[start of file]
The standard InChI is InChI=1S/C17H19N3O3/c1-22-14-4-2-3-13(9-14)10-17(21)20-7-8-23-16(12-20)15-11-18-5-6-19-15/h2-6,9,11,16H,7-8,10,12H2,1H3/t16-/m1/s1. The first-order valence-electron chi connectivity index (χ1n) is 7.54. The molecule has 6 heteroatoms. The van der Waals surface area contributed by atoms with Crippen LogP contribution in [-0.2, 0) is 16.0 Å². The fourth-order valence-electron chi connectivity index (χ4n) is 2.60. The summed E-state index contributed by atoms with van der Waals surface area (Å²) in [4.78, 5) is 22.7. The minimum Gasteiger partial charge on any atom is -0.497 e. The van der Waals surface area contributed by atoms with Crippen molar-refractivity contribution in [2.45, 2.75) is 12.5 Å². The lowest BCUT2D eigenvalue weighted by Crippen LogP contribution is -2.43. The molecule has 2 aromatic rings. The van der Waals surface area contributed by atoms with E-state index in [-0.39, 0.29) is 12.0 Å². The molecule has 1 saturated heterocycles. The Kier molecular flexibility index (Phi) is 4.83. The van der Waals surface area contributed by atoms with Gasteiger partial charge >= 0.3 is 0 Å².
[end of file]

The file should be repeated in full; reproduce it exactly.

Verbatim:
The standard InChI is InChI=1S/C17H19N3O3/c1-22-14-4-2-3-13(9-14)10-17(21)20-7-8-23-16(12-20)15-11-18-5-6-19-15/h2-6,9,11,16H,7-8,10,12H2,1H3/t16-/m1/s1. The first-order valence-electron chi connectivity index (χ1n) is 7.54. The molecule has 6 heteroatoms. The van der Waals surface area contributed by atoms with Crippen LogP contribution in [-0.2, 0) is 16.0 Å². The fourth-order valence-electron chi connectivity index (χ4n) is 2.60. The summed E-state index contributed by atoms with van der Waals surface area (Å²) in [4.78, 5) is 22.7. The minimum Gasteiger partial charge on any atom is -0.497 e. The van der Waals surface area contributed by atoms with Crippen molar-refractivity contribution in [2.45, 2.75) is 12.5 Å². The lowest BCUT2D eigenvalue weighted by Crippen LogP contribution is -2.43. The molecule has 2 aromatic rings. The van der Waals surface area contributed by atoms with E-state index in [-0.39, 0.29) is 12.0 Å². The molecule has 1 saturated heterocycles. The Kier molecular flexibility index (Phi) is 4.83. The van der Waals surface area contributed by atoms with Gasteiger partial charge >= 0.3 is 0 Å².